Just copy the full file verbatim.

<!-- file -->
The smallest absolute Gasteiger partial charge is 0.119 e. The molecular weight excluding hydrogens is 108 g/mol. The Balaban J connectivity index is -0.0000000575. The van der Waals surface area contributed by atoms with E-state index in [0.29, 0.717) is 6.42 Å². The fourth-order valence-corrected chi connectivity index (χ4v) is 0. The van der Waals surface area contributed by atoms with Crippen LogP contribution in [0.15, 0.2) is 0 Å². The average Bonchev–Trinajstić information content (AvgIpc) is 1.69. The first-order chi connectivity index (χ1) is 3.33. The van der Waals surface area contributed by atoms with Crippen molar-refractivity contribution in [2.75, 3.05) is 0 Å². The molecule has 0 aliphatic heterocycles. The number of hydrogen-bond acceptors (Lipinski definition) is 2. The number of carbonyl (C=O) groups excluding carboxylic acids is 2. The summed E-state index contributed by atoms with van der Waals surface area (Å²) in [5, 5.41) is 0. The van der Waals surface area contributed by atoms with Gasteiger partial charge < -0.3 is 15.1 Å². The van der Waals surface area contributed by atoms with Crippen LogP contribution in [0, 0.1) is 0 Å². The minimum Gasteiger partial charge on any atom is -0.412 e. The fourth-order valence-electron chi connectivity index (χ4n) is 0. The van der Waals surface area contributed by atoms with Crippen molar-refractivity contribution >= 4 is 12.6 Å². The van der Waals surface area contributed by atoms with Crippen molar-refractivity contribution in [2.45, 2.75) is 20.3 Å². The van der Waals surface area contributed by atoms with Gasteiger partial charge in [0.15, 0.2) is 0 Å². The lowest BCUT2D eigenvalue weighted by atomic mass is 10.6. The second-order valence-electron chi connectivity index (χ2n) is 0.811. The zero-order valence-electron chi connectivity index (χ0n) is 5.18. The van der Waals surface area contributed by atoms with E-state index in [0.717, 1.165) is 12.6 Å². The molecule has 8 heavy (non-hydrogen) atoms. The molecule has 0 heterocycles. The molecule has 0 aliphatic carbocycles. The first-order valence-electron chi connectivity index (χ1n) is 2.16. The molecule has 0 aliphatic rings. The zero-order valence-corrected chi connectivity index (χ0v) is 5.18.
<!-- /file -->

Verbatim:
The smallest absolute Gasteiger partial charge is 0.119 e. The molecular weight excluding hydrogens is 108 g/mol. The Balaban J connectivity index is -0.0000000575. The van der Waals surface area contributed by atoms with E-state index in [0.29, 0.717) is 6.42 Å². The fourth-order valence-corrected chi connectivity index (χ4v) is 0. The van der Waals surface area contributed by atoms with Crippen LogP contribution in [0.15, 0.2) is 0 Å². The average Bonchev–Trinajstić information content (AvgIpc) is 1.69. The first-order chi connectivity index (χ1) is 3.33. The van der Waals surface area contributed by atoms with Crippen molar-refractivity contribution in [2.75, 3.05) is 0 Å². The molecule has 0 aliphatic heterocycles. The number of hydrogen-bond acceptors (Lipinski definition) is 2. The number of carbonyl (C=O) groups excluding carboxylic acids is 2. The summed E-state index contributed by atoms with van der Waals surface area (Å²) in [5, 5.41) is 0. The van der Waals surface area contributed by atoms with Gasteiger partial charge < -0.3 is 15.1 Å². The van der Waals surface area contributed by atoms with Crippen LogP contribution in [0, 0.1) is 0 Å². The minimum Gasteiger partial charge on any atom is -0.412 e. The fourth-order valence-electron chi connectivity index (χ4n) is 0. The van der Waals surface area contributed by atoms with Crippen molar-refractivity contribution >= 4 is 12.6 Å². The van der Waals surface area contributed by atoms with Crippen molar-refractivity contribution in [2.45, 2.75) is 20.3 Å². The van der Waals surface area contributed by atoms with Gasteiger partial charge in [0.15, 0.2) is 0 Å². The lowest BCUT2D eigenvalue weighted by atomic mass is 10.6. The second-order valence-electron chi connectivity index (χ2n) is 0.811. The zero-order valence-electron chi connectivity index (χ0n) is 5.18. The van der Waals surface area contributed by atoms with E-state index in [0.717, 1.165) is 12.6 Å². The molecule has 8 heavy (non-hydrogen) atoms. The molecule has 0 heterocycles. The molecule has 0 aliphatic carbocycles. The first-order valence-electron chi connectivity index (χ1n) is 2.16. The molecule has 0 aliphatic rings. The zero-order valence-corrected chi connectivity index (χ0v) is 5.18.